FCA’s Consumer Duty will [NOT] lead to a major shift in financial services

Updated: Aug 2

The much trumpeted update in Rules for firms in financial services is under-whelming.

This is the summary paragraph at the start of the document:-

Our [FCA] expectations of firms under the [Consumer] Duty

1.9 Firms should:

put consumers at the heart of their business and focus on delivering good

outcomes for customers

provide products and services that are designed to meet customers’ needs, that they know provide fair value, that help customers achieve their financial objectives and which do not cause them harm

communicate and engage with customers so that they can make effective, timely and properly informed decisions about financial products and services and can take responsibility for their actions and decisions

not seek to exploit customers’ behavioural biases, lack of knowledge or

characteristics of vulnerability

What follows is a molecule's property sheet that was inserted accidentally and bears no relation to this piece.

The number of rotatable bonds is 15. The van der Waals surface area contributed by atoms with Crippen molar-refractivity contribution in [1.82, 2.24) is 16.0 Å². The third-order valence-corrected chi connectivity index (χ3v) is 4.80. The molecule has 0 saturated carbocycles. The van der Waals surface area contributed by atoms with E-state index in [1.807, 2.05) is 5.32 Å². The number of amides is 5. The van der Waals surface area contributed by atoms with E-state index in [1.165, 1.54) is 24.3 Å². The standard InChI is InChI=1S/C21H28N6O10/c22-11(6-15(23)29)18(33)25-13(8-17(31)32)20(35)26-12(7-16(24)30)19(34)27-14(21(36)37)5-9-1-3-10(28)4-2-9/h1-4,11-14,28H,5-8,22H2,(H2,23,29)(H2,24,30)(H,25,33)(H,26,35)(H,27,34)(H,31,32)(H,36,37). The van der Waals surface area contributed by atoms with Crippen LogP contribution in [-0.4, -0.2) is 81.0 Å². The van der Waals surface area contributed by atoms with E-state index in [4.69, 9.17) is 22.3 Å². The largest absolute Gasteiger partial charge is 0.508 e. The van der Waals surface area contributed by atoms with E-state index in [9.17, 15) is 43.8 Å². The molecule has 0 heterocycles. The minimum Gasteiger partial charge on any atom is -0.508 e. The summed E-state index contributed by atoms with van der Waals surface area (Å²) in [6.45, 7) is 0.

support their customers in realising the benefits of the products and services they buy and acting in their interests without unreasonable barriers

consistently consider the needs of their customers, and how they behave, at every stage of the product/service lifecycle

• continuously learn from their growing focus and awareness of real customer outcomes

ensure that the interests of their customers are central to their culture and purpose and embedded throughout the organisation

monitor and regularly review the outcomes that their customers are experiencing in practice and take action to address any risks to good customer outcomes

ensure that their board or equivalent governing body takes full responsibility for ensuring that the Duty is properly embedded within the firm, and senior managers are accountable for the outcomes their customers are experiencing, in line with their accountability under the Senior Managers and Certification Regime (SM&CR)